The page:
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Self-Selection Patterns among Return Migrants: Mexico 1990-2010

  • Raymundo M. Campos Vázquez

    ()

    (El Colegio de México)

  • Jaime Lara Lara

    ()

    (El Colegio de México)

This paper analyzes the self-selection patterns among Mexican return migrants during the period from 1990 to 2010. Using census data, we can identify return migrants who have lived in the United States within the previous 5 years but who currently live in Mexico. To calculate the selection patterns, we non parametrically estimate the counterfactual wages that the return migrants would have experienced had they never migrated by using the wage structure of non migrants. We find evidence that the selection patterns change over time toward negative selection. For example, in 1990, the wages that the male return migrants would have experienced had they not migrated was 6 percent larger than the wages of male non migrants. However, by 2010, the difference had declined to -14 percent. The increasing negativity of the degree of selection is robust to the analysis of specific subgroups: rural and urban, men and women, and states with high migration rates and low migration rates. Moreover, the negative selection results for the period from 2000 to 2010 are robust to the use of different surveys that define a return migrant by using distinct characteristics. Additionally, we observe that the wages of return migrants are larger than those that the migrants would have obtained had they not migrated. This finding shows that migration has a positive effect on the Mexican economy.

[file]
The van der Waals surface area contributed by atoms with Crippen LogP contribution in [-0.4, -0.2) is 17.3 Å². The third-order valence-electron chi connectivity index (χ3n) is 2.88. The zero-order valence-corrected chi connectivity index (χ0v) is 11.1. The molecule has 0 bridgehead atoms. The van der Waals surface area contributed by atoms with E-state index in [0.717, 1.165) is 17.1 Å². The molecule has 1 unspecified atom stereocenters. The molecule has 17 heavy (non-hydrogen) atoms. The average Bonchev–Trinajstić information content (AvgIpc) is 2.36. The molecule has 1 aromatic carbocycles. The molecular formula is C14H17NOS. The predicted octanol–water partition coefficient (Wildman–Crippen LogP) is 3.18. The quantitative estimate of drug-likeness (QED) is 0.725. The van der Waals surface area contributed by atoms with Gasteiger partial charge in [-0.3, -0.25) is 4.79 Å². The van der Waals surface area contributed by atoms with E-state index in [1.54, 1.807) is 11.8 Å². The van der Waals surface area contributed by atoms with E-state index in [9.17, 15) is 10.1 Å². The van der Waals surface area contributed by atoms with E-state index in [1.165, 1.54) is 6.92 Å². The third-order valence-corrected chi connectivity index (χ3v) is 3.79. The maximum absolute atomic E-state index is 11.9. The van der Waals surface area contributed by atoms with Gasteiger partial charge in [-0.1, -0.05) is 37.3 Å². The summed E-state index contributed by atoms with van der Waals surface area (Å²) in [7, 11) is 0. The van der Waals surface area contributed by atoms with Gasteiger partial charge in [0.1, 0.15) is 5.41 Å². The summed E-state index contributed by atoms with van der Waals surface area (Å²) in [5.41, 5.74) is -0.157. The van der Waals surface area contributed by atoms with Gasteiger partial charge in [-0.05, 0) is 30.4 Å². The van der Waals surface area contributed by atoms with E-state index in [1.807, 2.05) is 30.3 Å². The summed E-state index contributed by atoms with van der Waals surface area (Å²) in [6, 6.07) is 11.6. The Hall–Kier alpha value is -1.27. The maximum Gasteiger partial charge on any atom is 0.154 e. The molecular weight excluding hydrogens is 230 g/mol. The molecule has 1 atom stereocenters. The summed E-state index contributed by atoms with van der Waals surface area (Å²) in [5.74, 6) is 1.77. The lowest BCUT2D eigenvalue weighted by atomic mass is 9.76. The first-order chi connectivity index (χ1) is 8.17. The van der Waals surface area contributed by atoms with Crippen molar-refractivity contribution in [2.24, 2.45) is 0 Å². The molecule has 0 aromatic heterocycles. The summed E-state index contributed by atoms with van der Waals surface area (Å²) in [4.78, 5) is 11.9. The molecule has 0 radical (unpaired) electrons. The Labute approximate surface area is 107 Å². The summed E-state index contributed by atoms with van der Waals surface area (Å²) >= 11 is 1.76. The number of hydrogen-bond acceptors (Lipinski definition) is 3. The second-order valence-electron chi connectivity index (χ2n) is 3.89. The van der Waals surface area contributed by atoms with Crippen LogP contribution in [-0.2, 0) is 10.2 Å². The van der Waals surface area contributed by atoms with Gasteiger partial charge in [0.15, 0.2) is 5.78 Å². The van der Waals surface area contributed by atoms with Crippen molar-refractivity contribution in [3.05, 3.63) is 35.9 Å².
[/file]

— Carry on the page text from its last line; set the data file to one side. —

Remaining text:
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File URL: http://cee.colmex.mx/documentos/documentos-de-trabajo/2011/dt20119.pdf
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Paper provided by El Colegio de México, Centro de Estudios Económicos in its series Serie documentos de trabajo del Centro de Estudios Económicos with number 2011-09.

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Date of creation: Sep 2011
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Handle: RePEc:emx:ceedoc:2011-09
Contact details of provider: Web page: http://www.colmex.mx/centros/cee/

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  1. Daniel Chiquiar & Gordon H. Hanson, 2005. "International Migration, Self-Selection, and the Distribution of Wages: Evidence from Mexico and the United States," Journal of Political Economy, University of Chicago Press, vol. 113(2), pages 239-281, April.
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